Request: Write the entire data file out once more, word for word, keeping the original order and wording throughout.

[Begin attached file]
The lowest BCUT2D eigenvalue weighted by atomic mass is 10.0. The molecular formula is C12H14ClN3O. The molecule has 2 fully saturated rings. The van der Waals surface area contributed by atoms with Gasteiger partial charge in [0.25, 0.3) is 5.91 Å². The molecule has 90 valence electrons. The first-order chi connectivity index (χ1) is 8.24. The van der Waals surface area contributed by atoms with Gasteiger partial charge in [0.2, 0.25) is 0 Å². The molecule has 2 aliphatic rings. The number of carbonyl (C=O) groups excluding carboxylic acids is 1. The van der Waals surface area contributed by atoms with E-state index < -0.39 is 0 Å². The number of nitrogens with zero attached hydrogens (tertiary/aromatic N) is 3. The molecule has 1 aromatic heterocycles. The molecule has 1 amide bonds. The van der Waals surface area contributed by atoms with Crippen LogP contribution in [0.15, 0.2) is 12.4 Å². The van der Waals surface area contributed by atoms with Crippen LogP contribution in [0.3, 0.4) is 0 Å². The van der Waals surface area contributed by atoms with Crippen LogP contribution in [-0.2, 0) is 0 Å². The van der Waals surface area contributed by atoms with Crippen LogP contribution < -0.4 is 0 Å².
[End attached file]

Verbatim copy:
The lowest BCUT2D eigenvalue weighted by atomic mass is 10.0. The molecular formula is C12H14ClN3O. The molecule has 2 fully saturated rings. The van der Waals surface area contributed by atoms with Gasteiger partial charge in [0.25, 0.3) is 5.91 Å². The molecule has 90 valence electrons. The first-order chi connectivity index (χ1) is 8.24. The van der Waals surface area contributed by atoms with Gasteiger partial charge in [0.2, 0.25) is 0 Å². The molecule has 2 aliphatic rings. The number of carbonyl (C=O) groups excluding carboxylic acids is 1. The van der Waals surface area contributed by atoms with E-state index < -0.39 is 0 Å². The number of nitrogens with zero attached hydrogens (tertiary/aromatic N) is 3. The molecule has 1 aromatic heterocycles. The molecule has 1 amide bonds. The van der Waals surface area contributed by atoms with Crippen LogP contribution in [0.15, 0.2) is 12.4 Å². The van der Waals surface area contributed by atoms with Crippen LogP contribution in [0.3, 0.4) is 0 Å². The van der Waals surface area contributed by atoms with Crippen LogP contribution in [-0.2, 0) is 0 Å². The van der Waals surface area contributed by atoms with Crippen LogP contribution < -0.4 is 0 Å².